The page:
Journalists fear government repression in Jordan

Threat of Islamic State seen as justification for clampdown.

Soldiers stand on a tank at the Jordanian-Syrian border. (photo credit: MUHAMMAD HAMED / REUTERS)
Soldiers stand on a tank at the Jordanian-Syrian border.
(photo credit: MUHAMMAD HAMED / REUTERS)
Tourists flocking to the deserts and archeological wonders of Jordan are an important source of revenue for the Hashemite Kingdom. Of the millions of visitors each year, spellbound by the ancient Nabatean city of Petra, few stay long enough to appreciate the country’s local media scene.
But a report released by Human Rights Watch outlines what the group sees as a dangerous trend by Jordanian authorities following the arrest of Atef al-Jolani, a newspaper editor, and Eyad Qunaibi, an academic.
Jolani, of the daily Assabeel newspaper, was summoned by a Jordanian prosecutor following comments he made in an editorial criticizing government policy, and was later released.
Qunaibi, a university professor, was detained after comments he made on Facebook pointing to what he called the un-Islamic direction Jordanian society was moving in.
“Jordan faces real threats to its security and stability, but these don’t include op-eds about gas cylinders and Facebook posts that peacefully criticize the government,” Sarah Leah Whitson, the Middle East director at Human Rights Watch, said in the organization’s report.
Traditionally, Jordan has not been viewed by analysts as approaching the levels of human rights violations that were a feature of many of the Middle East’s secular dictatorships. Since the outbreak of the Arab Spring in 2010, Jordan, a monarchy, has remained relatively stable and has not witnessed the violence that took place in Egypt or Syria.
“Jordan is a country in which, compared to other countries in the region, there is a large degree of freedom of speech, for citizens and the media,” Adam Coogle, a researcher for Human Rights Watch based in Amman, told The Media Line.
This ends, however, if certain redlines are crossed, including commenting on the actions of the king or criticism of Gulf countries that are allied with Jordan, Coogle said.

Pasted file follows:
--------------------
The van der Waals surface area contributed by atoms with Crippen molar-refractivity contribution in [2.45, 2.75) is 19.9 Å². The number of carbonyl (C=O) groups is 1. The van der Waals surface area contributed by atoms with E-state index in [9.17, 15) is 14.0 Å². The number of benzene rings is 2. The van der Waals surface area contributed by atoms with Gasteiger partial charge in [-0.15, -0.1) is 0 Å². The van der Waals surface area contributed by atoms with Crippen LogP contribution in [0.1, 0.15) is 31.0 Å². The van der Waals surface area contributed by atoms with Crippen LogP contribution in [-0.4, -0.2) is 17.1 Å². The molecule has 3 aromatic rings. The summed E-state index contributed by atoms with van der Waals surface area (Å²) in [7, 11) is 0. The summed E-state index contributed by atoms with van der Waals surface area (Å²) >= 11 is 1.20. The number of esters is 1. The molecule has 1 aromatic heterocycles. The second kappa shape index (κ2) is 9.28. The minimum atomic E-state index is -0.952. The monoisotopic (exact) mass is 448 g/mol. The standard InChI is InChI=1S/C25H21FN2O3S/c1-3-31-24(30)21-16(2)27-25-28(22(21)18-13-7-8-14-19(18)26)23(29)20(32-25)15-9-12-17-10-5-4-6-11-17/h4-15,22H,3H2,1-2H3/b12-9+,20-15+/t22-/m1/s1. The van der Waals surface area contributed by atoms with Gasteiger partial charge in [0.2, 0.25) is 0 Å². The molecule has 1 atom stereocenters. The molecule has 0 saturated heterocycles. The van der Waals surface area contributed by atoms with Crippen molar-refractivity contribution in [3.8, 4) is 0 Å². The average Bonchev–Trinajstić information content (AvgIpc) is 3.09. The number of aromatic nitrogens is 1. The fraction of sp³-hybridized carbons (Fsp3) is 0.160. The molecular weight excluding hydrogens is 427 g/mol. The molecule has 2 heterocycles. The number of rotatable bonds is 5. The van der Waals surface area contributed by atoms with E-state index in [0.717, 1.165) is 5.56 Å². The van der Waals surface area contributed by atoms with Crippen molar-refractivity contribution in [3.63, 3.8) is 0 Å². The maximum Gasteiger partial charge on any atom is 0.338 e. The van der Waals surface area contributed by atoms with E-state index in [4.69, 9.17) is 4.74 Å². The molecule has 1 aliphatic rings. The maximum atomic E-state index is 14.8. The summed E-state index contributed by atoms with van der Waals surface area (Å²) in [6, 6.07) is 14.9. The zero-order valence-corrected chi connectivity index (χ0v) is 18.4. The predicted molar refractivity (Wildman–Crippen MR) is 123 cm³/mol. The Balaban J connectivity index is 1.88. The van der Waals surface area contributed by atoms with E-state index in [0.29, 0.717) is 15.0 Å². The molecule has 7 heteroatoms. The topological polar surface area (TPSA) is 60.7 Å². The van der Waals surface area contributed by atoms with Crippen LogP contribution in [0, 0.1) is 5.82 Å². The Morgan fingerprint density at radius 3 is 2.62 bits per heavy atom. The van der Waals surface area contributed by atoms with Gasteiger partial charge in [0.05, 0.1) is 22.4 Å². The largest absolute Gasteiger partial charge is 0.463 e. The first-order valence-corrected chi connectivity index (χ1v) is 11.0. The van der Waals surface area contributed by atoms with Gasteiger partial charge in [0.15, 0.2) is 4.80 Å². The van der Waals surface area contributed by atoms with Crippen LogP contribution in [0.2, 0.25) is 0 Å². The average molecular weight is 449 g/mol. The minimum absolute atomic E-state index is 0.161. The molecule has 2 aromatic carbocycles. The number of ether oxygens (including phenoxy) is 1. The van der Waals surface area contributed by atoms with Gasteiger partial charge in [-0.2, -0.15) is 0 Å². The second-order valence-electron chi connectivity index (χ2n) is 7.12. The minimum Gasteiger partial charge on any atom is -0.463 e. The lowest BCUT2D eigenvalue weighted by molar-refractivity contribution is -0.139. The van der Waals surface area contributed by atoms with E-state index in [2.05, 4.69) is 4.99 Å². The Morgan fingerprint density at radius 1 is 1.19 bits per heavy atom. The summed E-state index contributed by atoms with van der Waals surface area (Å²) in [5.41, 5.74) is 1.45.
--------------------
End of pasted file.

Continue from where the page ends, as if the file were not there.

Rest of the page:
Much of the suppression of free speech in Jordan has been aimed at hard-line Salafists, considered dangerous extremists by the government.
Unlike in Iraq or Syria, where the Assad and Hussein regimes brutally suppressed Muslim extremists in the past, Jordan has had a Salafist community for years, Coogle explained. Since the rise of Islamic State, this has become less palatable for the Jordanian government and might explain its recent actions, the researcher explained, adding that Qunaibi was linked to Salafists and had expressed intolerant views.
But it would be a mistake to see the recent arrests as indicative of an administration policy change, Daoud Kuttab, a veteran Palestinian journalist based in Amman, told The Media Line. Rather, the relationship between the government and the media in Jordan had always been erratic, Kuttab, who previously taught at Princeton University, said.
The government has recently moved away from restricting the media and now tends to target individuals expressing critical opinions on social media, Kuttab said. This could change in the future, depending on the whims of the government.
It is not necessary for the administration to overtly control the press today anyway, Kuttab added, because it either directly controls or is able to influence most of the mass media in the country.
Business owners of Jordan’s big media are close to the authorities, he suggested.
“There’s definitely discontent, but outwardly people won’t straight away admit it,” José M., an expat from the US who has lived in Jordan teaching English for the last two years, told The Media Line. When people grow to know each other, then they may become comfortable enough to express their critical opinions about the government, but it takes time, he suggested.
“There’s a select group of vocal youth on social networks that definitely feel open to complain... they’re way more open about what they don’t like,” the English teacher said. But such actions are not the norm, he concluded.
Terrorists’ use of the Internet has been used to justify a general reduction in freedom of expression in Jordan, Basim Tweissi, the dean of the Jordan Media Institute, told The Media Line.
“Freedom of the press in Jordan has been at a standstill in the past few years – taking a step forward, then a step back,” Tweissi said.
At the same time, citizens’ freedom of expression has been curtailed by counterterrorism laws and restrictions on electronic media, he added.
“Jordan has never been in more need of reform to the media and preservation of [its] freedoms than now,” the dean argued.
Jordan, more than any other country in the Arab world, is ready and qualified to advance its media, if a free and vibrant industry can be guaranteed, Tweissi concluded.
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